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When should conscientious objection be accepted?
  1. Morten Magelssen1,2
  1. 1Centre for Medical Ethics, Institute of Health and Society, University of Oslo, Oslo, Norway
  2. 2Lovisenberg Diakonale Hospital, Oslo, Norway
  1. Correspondence to Morten Magelssen, Senter for Medisinsk Etikk, Universitetet i Oslo, 1130 Blindern, N-0318 Oslo, Norway; magelssen{at}


This paper makes two main claims: first, that the need to protect health professionals' moral integrity is what grounds the right to conscientious objection in health care; and second, that for a given claim of conscientious objection to be acceptable to society, a certain set of criteria should be fulfilled. The importance of moral integrity for individuals and society, including its special role in health care, is advocated. Criteria for evaluating the acceptability of claims to conscientious objection are outlined. The precise content of the criteria is dictated by the two main interests that are at stake in the dilemma of conscientious objection: the patient's interests and the health professional's moral integrity. Alternative criteria proposed by other authors are challenged. The bold claim is made that conscientious objection should be recognised by society as acceptable whenever the five main criteria of the proposed set are met.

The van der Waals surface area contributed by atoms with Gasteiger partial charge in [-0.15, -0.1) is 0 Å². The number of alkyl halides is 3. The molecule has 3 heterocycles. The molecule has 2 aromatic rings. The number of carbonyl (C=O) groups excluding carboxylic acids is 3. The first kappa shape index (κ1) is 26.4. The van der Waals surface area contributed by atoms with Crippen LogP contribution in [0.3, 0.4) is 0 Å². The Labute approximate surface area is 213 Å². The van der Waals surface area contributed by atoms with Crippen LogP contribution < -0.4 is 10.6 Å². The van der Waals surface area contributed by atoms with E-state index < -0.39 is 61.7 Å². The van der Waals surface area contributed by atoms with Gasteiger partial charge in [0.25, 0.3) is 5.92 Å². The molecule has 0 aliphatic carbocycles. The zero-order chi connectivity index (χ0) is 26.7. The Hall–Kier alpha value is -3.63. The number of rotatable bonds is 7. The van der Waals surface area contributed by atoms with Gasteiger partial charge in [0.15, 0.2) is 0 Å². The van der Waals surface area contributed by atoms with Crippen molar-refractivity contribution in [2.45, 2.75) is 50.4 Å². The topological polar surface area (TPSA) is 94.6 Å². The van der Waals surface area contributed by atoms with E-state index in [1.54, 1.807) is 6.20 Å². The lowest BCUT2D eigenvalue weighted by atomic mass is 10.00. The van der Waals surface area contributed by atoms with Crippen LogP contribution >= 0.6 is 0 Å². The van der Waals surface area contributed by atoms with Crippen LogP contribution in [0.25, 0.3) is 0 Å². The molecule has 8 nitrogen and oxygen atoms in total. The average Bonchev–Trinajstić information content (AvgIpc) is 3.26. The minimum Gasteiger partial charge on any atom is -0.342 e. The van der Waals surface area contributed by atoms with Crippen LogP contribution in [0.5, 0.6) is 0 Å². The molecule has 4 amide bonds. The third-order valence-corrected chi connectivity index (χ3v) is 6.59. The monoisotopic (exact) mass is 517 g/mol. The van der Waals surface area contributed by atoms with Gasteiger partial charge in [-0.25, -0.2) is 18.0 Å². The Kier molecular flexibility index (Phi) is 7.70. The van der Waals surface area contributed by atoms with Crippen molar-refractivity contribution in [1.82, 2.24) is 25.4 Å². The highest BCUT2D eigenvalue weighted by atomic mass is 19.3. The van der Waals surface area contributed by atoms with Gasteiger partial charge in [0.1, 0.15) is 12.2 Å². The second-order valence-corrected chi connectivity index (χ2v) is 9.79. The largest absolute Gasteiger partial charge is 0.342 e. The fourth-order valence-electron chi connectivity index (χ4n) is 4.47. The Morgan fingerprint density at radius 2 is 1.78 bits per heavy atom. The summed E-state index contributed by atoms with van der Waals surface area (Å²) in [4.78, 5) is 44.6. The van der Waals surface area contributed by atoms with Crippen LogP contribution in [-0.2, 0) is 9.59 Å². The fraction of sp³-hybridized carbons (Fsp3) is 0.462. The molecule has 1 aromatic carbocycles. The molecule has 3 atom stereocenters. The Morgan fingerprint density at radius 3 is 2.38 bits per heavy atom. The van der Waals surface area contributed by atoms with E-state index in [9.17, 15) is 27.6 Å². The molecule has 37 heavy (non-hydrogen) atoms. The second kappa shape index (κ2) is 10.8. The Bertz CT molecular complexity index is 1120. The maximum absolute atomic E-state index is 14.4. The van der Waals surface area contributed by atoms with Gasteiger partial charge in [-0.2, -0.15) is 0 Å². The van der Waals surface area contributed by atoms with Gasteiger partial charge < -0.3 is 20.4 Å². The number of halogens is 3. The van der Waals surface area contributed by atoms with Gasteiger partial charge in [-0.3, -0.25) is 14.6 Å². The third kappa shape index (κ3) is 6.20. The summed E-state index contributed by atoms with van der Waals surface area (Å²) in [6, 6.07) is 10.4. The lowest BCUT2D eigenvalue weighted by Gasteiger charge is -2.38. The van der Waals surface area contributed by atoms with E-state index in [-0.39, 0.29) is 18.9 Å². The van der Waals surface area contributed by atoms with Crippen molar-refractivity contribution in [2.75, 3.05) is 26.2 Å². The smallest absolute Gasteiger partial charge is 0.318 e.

• Applied and professional ethics
  • conscience
  • cultural pluralism
  • ethics of abortion
  • interests of health personnel/institutions
  • legal aspects
  • medical ethics
  • moral and religious aspects

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  • Competing interests None declared.

  • Provenance and peer review Not commissioned; externally peer reviewed.

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